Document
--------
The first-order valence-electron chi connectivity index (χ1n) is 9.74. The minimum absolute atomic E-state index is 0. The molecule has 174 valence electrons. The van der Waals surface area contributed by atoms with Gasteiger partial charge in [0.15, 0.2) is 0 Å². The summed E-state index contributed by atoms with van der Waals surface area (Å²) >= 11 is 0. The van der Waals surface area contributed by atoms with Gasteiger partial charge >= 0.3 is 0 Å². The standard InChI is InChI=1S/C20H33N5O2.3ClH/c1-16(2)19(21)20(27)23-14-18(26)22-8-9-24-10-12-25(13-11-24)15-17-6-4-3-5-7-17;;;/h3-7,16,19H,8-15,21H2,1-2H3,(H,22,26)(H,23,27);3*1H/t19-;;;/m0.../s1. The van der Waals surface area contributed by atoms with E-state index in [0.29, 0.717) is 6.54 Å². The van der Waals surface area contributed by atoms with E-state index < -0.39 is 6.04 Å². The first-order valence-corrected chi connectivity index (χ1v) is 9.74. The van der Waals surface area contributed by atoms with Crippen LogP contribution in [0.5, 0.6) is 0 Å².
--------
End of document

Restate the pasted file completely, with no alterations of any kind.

The first-order valence-electron chi connectivity index (χ1n) is 9.74. The minimum absolute atomic E-state index is 0. The molecule has 174 valence electrons. The van der Waals surface area contributed by atoms with Gasteiger partial charge in [0.15, 0.2) is 0 Å². The summed E-state index contributed by atoms with van der Waals surface area (Å²) >= 11 is 0. The van der Waals surface area contributed by atoms with Gasteiger partial charge >= 0.3 is 0 Å². The standard InChI is InChI=1S/C20H33N5O2.3ClH/c1-16(2)19(21)20(27)23-14-18(26)22-8-9-24-10-12-25(13-11-24)15-17-6-4-3-5-7-17;;;/h3-7,16,19H,8-15,21H2,1-2H3,(H,22,26)(H,23,27);3*1H/t19-;;;/m0.../s1. The van der Waals surface area contributed by atoms with E-state index in [0.29, 0.717) is 6.54 Å². The van der Waals surface area contributed by atoms with E-state index < -0.39 is 6.04 Å². The first-order valence-corrected chi connectivity index (χ1v) is 9.74. The van der Waals surface area contributed by atoms with Crippen LogP contribution in [0.5, 0.6) is 0 Å².